intel otoh does have very large fab capacities.

    [Rest of typical TimboJones post ignored]

    Thanks no.

  • TimboJonesTimboJones Member
    edited December 2019

    @jsg said:

    @TimboJones said:

    But about TSMC ramping up 7 nm production and getting 5 nm to a commercially viable yield factor I did know.

    Then why the fuck did you say "Another reason is the fact that AMD can not possibly replace intel due to quantity" knowing full well AMD is increasing production ...

    Because NO, AMD is NOT increasing production. If someone increases production then it's the fabs producing for AMD. And that fab happens to have other - and bigger - clients too for whom they have to produce.

    Logic fail. AMD is top 3 purchaser of fab 5nm capacity and if they can order more than they could/did previously because of additional capacity to take the order (plus 5nm yields and technology progress is better than expected as well), that's increasing production, regardless if it's AMD themselves or their contractor that supplies their production. I thought you already knew this. Which is it?

    AMD says things like this:

    "We will be able to meet the needs of a fantastic level of interest," he said. "[TSMC has] full commitment to ramp the volumes needed on the market."

    intel otoh does have very large fab capacities.

    And? Running far less than full capacity in a factory often leads to huge losses. And what does it matter if Intel have all the capacity but can't compete on price and performance? Their tech advancements have stalled and not keeping pace with TSMC/AMD. You said yourself, "But seeing that intel now revives an old 22 nm Pentium because they evidently have serious difficulties with their 14 nm production (not to even mention 10 or 7 nm) clearly suggests that intel at least isn't on a healthy path ..."

    I've even read that AMD could (it's possible to) use Samsung's technology to produce AMD product.

    “AMD has strong foundry partnerships and our primary manufacturing partners are GLOBALFOUNDRIES and TSMC. We have run some product at Samsung and we have the option of enabling production with Samsung if needed as part of the strategic collaboration agreement they have with GLOBALFOUNDRIES to deliver 14nm FinFET process technology capacity.”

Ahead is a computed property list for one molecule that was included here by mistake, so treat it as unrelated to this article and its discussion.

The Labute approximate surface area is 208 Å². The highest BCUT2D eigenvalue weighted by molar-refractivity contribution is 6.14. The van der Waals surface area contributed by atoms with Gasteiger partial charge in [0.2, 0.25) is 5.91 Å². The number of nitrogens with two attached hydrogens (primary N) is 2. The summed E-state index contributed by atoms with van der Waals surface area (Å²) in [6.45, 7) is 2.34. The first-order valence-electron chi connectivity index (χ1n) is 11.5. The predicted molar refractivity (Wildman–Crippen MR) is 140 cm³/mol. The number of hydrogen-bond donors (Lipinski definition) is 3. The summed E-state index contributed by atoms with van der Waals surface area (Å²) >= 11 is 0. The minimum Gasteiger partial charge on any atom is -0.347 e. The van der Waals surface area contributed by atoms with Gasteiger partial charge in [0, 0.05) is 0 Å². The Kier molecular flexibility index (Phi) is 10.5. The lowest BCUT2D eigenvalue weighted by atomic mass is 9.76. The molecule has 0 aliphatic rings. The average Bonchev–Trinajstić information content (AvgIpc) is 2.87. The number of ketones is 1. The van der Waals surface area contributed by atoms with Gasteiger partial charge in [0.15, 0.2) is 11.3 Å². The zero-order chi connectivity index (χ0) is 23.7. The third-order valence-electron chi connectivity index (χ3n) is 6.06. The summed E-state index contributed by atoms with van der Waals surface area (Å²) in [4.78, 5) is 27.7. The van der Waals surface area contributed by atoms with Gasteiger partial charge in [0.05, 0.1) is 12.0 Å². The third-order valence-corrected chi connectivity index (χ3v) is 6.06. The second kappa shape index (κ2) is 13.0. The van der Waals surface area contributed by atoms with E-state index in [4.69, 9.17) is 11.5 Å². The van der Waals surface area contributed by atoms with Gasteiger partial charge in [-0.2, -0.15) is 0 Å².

[Rest of typical TimboJones post ignored]

    Typical in that I ask you to back up the shit you say that doesn't make sense and you can't or won't? Are you ignoring I'm not the only person to constantly point this out?

    You're terrible at making any rational arguments, you just take your ball and go home, which is getting tiring for the 50th time. I still don't know wtf Samsung has to do as AMD top competitor. It would only make more sense to say Samsung is more of a competitor to Intel than AMD given the smartphone and modem business are direct competitors plus Samsung has much more money than AMD. This is why you explain wtf you're getting on with and not just full of shit and fooling simple people into thinking you have some clue when you don't. I have no idea why you think you're right all the time when you rarely, if ever, provide rational or sources to back what you're saying.

    Clearly, you don't have post education, but this should have been covered in several high school courses (you've also seen a Wikipedia article before) and I always thought German education system was one of the best in the world. What went wrong in your case that it was acceptable to think you can make an argument without citing evidence or referencing something along those lines and then fucking off when prompted to explain yourself? That's just basic internet forum etiquette.

  • [trolling ignored]

    Thanks no.

  • @jsg said:
    [trolling ignored]

    Wah, wah. Well, can't fault you for not wanting to be continuously wrong. It only takes one sentence to link to wtf you were going on about Samsung, and now you're making it super clear you were wrong. But I know, you're never wrong, you just used a clumsy word instead of the correct word.

Sign In or Register to comment.